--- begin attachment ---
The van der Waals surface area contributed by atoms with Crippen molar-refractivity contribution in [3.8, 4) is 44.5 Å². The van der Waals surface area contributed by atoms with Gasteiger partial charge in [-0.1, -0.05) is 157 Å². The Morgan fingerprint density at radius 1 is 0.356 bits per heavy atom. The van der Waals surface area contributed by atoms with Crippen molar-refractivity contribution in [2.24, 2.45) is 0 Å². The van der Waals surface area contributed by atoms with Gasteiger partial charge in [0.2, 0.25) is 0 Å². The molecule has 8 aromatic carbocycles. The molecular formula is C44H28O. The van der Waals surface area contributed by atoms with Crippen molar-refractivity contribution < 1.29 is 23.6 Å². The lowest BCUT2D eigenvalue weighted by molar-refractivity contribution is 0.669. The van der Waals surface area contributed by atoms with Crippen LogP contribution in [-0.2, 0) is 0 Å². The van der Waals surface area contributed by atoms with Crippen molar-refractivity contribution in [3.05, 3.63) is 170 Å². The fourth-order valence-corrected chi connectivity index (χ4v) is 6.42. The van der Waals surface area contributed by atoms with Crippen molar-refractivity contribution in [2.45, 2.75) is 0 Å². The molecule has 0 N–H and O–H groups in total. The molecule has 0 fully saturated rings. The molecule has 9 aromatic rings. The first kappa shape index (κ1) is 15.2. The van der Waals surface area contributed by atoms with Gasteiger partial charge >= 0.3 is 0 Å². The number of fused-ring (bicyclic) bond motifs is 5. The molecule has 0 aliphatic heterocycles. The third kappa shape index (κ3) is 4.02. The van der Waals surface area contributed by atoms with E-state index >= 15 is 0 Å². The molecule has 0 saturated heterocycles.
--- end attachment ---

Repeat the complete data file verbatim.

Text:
The van der Waals surface area contributed by atoms with Crippen molar-refractivity contribution in [3.8, 4) is 44.5 Å². The van der Waals surface area contributed by atoms with Gasteiger partial charge in [-0.1, -0.05) is 157 Å². The Morgan fingerprint density at radius 1 is 0.356 bits per heavy atom. The van der Waals surface area contributed by atoms with Crippen molar-refractivity contribution in [2.24, 2.45) is 0 Å². The van der Waals surface area contributed by atoms with Gasteiger partial charge in [0.2, 0.25) is 0 Å². The molecule has 8 aromatic carbocycles. The molecular formula is C44H28O. The van der Waals surface area contributed by atoms with Crippen molar-refractivity contribution < 1.29 is 23.6 Å². The lowest BCUT2D eigenvalue weighted by molar-refractivity contribution is 0.669. The van der Waals surface area contributed by atoms with Crippen LogP contribution in [-0.2, 0) is 0 Å². The van der Waals surface area contributed by atoms with Crippen molar-refractivity contribution in [3.05, 3.63) is 170 Å². The fourth-order valence-corrected chi connectivity index (χ4v) is 6.42. The van der Waals surface area contributed by atoms with Crippen molar-refractivity contribution in [2.45, 2.75) is 0 Å². The molecule has 0 N–H and O–H groups in total. The molecule has 0 fully saturated rings. The molecule has 9 aromatic rings. The first kappa shape index (κ1) is 15.2. The van der Waals surface area contributed by atoms with Gasteiger partial charge >= 0.3 is 0 Å². The number of fused-ring (bicyclic) bond motifs is 5. The molecule has 0 aliphatic heterocycles. The third kappa shape index (κ3) is 4.02. The van der Waals surface area contributed by atoms with E-state index >= 15 is 0 Å². The molecule has 0 saturated heterocycles.